After camping, we usually come home with a cooler full of lake trout. Not only is smoked lake trout delicious, but it’s very easy to cook up assuming you have a smoker at home.
You can also do a smoked trout recipe on a smoker grill like a Big Green Egg or a Kamado Joe. (We used to have a Masterbuilt Electric Smoker, which I loved. When it died we bought a Classic Kamado Joe. My husband loves smoking everything from ribs to steaks to fish on it even more!)
This easy smoked trout recipe works with any type of mild tasting fresh water lake fish. We’ve also done this with sea caught fish like tuna and whitetail that my husband brings back from Mexico.
This smoked trout recipe is guaranteed to leave your fish perfectly cooked and full of great smoky, flavor. Once you've tried this smoked fish recipe, you’ll never go back to grilling or baking your fresh fish catch again!
Marinade for smoking trout
You can use any type of premade bottled cooking sauces or marinade for smoking trout that you find at the grocery store. I like San-J’s gluten free cooking sauces because they’re gluten free. There are also packets of spices already made up, such as McCormick Grill Mates that you can use for smoking trout in an electric smoker or grill.
What's even better and less expensive is a good vinaigrette salad dressing mixed with a few teaspoons of Old Bay Lemon & Herb seasoning. Or try some fresh herbs from the garden along with some minced garlic for your smoked trout recipe.
Since the smoked lake trout is just sitting on the grill and not being flipped, add slices of onions, sprigs of herbs, and pats of butter on the inside of the fish for extra flavor. It’s totally up to you!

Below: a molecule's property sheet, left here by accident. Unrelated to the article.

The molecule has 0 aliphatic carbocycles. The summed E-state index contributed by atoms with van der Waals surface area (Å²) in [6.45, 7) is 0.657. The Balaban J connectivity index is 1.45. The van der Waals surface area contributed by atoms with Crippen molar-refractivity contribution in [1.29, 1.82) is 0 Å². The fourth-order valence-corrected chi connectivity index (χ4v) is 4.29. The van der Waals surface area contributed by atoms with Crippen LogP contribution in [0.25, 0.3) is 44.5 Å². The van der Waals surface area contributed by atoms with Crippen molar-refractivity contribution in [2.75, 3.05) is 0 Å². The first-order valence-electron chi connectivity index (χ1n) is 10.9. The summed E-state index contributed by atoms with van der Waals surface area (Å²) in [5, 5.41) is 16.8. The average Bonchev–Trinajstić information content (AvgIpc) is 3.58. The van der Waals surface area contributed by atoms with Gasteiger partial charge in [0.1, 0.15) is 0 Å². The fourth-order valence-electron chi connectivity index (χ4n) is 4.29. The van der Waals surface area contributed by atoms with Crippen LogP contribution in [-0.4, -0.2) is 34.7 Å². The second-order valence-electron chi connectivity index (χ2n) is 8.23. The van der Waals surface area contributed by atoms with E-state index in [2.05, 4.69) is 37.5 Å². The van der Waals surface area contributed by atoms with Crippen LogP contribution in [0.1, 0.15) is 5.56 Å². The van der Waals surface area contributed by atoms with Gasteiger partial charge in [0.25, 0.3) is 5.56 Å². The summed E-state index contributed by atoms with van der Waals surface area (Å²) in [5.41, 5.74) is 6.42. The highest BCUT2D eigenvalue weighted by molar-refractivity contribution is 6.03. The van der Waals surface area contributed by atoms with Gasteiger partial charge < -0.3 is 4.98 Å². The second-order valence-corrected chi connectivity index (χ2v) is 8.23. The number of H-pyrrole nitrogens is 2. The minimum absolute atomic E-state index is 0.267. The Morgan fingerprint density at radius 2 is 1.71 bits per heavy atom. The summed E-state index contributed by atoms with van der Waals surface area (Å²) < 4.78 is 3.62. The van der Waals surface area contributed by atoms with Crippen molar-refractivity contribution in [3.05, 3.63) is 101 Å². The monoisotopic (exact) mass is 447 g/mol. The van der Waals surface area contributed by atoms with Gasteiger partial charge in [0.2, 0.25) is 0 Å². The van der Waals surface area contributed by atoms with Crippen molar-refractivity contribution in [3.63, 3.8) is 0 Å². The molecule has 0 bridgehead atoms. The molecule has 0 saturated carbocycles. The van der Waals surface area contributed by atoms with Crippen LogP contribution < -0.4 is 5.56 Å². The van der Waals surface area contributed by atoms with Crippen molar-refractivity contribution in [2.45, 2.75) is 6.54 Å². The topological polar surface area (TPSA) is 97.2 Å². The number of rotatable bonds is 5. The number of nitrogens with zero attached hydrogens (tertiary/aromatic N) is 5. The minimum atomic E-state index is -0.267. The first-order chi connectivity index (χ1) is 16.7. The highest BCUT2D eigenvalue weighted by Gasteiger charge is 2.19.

This Mama’s tips for smoked trout recipes
Spray your grill with a grilling cooking spray so the skin of the lake trout doesn’t stick to the grill.
Serve smoked lake trout with plenty of sliced lemon wedges!
An easy side dish to serve with your easy smoked trout recipe is steamed brown rice or quinoa with butter or buttery spread. I like mixing the pieces of fish and the juices from the marinade or butter along with the rice or quinoa so nothing is wasted.
Do you skin and debone your fish first or remove them as you go? I remove the spine and bones first since it seems easier to get the bones out and skin off when the fish is warm. Don’t forget to have a couple of extra plates on the table for everyone to deposit the trout bones and skin.
If you have leftover smoked lake trout, skin and debone it. Then use the smoked fish in a salad the next day. Or combine the smoked lake trout with some lite mayonnaise, a little chopped celery, some relish, and a dash of salt and pepper for a fancy fish salad sandwich or wrap for lunch. Yum!
Pam Grilling No-Stick Cooking Spray - 5 oz - 2 pkWeber 17005 Apple Wood Chunks, 5-PoundAssorted McCormick Grill Mates Bottle Blend Seasonings Variety Pack, 8 countAssorted McCormick Grill Mates Marinades & Rubs Variety Pack , 9 count
Easy Smoked Trout
- 2 – 3 medium to large trout, cleaned (leave head and tail on or remove)
- 1 bottle your favorite marinade or salad dressing
- Sliced onions
- Herb sprigs
- Pats of butter or buttery spread
- Lemon for serving
- Place cleaned trout in a large sealable plastic bag.
- Empty entire bottle of marinade over the fish into the bag.
- Seal bag and place fish in refrigerator for 8 to 10 hours up to 2 days.
- Set your smoker to 150 degrees and use a mild wood such as pecan, apple, oak or alder.
- When grill reaches temperature, spray smoker grate with a high temperature cooking spray.
- Place onion, herbs and pats of butter (or buttery spread) inside the fish cavity. Then lay the trout directly on the smoker grate. There should be enough space between your trout so the smoke can reach all parts of the fish.
- Let the fish smoke for 30 minutes at 150 degrees to dry the outside of the fish so that it can be firmer in the later stages of smoking.
- After 30 minutes raise the temperature to 225 degrees to finish the smoking process.
- Smoke until the fish reaches 145 degrees. If you go higher than this the fish will start to turn into fish jerky. Total cooking time usually takes 1 to 2 hours depending on size of your fish and how many you’re smoking at one time.
- Serving size: 1 fish per person
Originally posted on July 29, 2011. Updated with new pictures.
Photo credit: Adobe Stock